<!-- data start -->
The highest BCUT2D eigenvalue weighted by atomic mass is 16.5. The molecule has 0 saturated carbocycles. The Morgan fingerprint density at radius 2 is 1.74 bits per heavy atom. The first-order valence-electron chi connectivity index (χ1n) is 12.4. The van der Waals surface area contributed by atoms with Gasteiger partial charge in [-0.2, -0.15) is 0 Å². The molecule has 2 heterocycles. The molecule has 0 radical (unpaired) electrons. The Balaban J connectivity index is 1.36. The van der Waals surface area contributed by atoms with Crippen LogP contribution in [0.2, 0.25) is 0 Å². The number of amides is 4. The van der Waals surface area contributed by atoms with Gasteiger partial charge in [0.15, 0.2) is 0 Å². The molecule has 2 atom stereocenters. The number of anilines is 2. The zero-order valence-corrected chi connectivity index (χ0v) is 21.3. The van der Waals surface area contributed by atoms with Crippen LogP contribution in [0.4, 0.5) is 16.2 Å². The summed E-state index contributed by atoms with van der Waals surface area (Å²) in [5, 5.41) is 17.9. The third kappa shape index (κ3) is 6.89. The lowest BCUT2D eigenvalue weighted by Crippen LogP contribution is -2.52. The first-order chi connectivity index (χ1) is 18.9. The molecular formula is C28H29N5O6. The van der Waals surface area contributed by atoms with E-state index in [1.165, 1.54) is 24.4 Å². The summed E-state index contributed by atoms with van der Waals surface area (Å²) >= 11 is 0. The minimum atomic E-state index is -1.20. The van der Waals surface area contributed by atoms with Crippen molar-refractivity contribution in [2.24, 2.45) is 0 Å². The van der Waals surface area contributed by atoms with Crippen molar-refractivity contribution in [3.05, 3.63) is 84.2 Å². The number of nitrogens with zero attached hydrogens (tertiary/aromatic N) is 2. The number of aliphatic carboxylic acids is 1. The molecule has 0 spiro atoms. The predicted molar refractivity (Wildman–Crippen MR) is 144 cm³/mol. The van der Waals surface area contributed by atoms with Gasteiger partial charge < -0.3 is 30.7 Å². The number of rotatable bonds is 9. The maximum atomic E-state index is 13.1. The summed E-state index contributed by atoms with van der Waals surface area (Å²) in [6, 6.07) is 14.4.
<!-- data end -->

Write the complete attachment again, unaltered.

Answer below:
The highest BCUT2D eigenvalue weighted by atomic mass is 16.5. The molecule has 0 saturated carbocycles. The Morgan fingerprint density at radius 2 is 1.74 bits per heavy atom. The first-order valence-electron chi connectivity index (χ1n) is 12.4. The van der Waals surface area contributed by atoms with Gasteiger partial charge in [-0.2, -0.15) is 0 Å². The molecule has 2 heterocycles. The molecule has 0 radical (unpaired) electrons. The Balaban J connectivity index is 1.36. The van der Waals surface area contributed by atoms with Crippen LogP contribution in [0.2, 0.25) is 0 Å². The number of amides is 4. The van der Waals surface area contributed by atoms with Gasteiger partial charge in [0.15, 0.2) is 0 Å². The molecule has 2 atom stereocenters. The number of anilines is 2. The zero-order valence-corrected chi connectivity index (χ0v) is 21.3. The van der Waals surface area contributed by atoms with Crippen LogP contribution in [0.4, 0.5) is 16.2 Å². The summed E-state index contributed by atoms with van der Waals surface area (Å²) in [5, 5.41) is 17.9. The third kappa shape index (κ3) is 6.89. The lowest BCUT2D eigenvalue weighted by Crippen LogP contribution is -2.52. The first-order chi connectivity index (χ1) is 18.9. The molecular formula is C28H29N5O6. The van der Waals surface area contributed by atoms with E-state index in [1.165, 1.54) is 24.4 Å². The summed E-state index contributed by atoms with van der Waals surface area (Å²) >= 11 is 0. The minimum atomic E-state index is -1.20. The van der Waals surface area contributed by atoms with Crippen molar-refractivity contribution in [2.24, 2.45) is 0 Å². The van der Waals surface area contributed by atoms with Crippen molar-refractivity contribution in [3.05, 3.63) is 84.2 Å². The number of nitrogens with zero attached hydrogens (tertiary/aromatic N) is 2. The number of aliphatic carboxylic acids is 1. The molecule has 0 spiro atoms. The predicted molar refractivity (Wildman–Crippen MR) is 144 cm³/mol. The van der Waals surface area contributed by atoms with Gasteiger partial charge < -0.3 is 30.7 Å². The number of rotatable bonds is 9. The maximum atomic E-state index is 13.1. The summed E-state index contributed by atoms with van der Waals surface area (Å²) in [6, 6.07) is 14.4.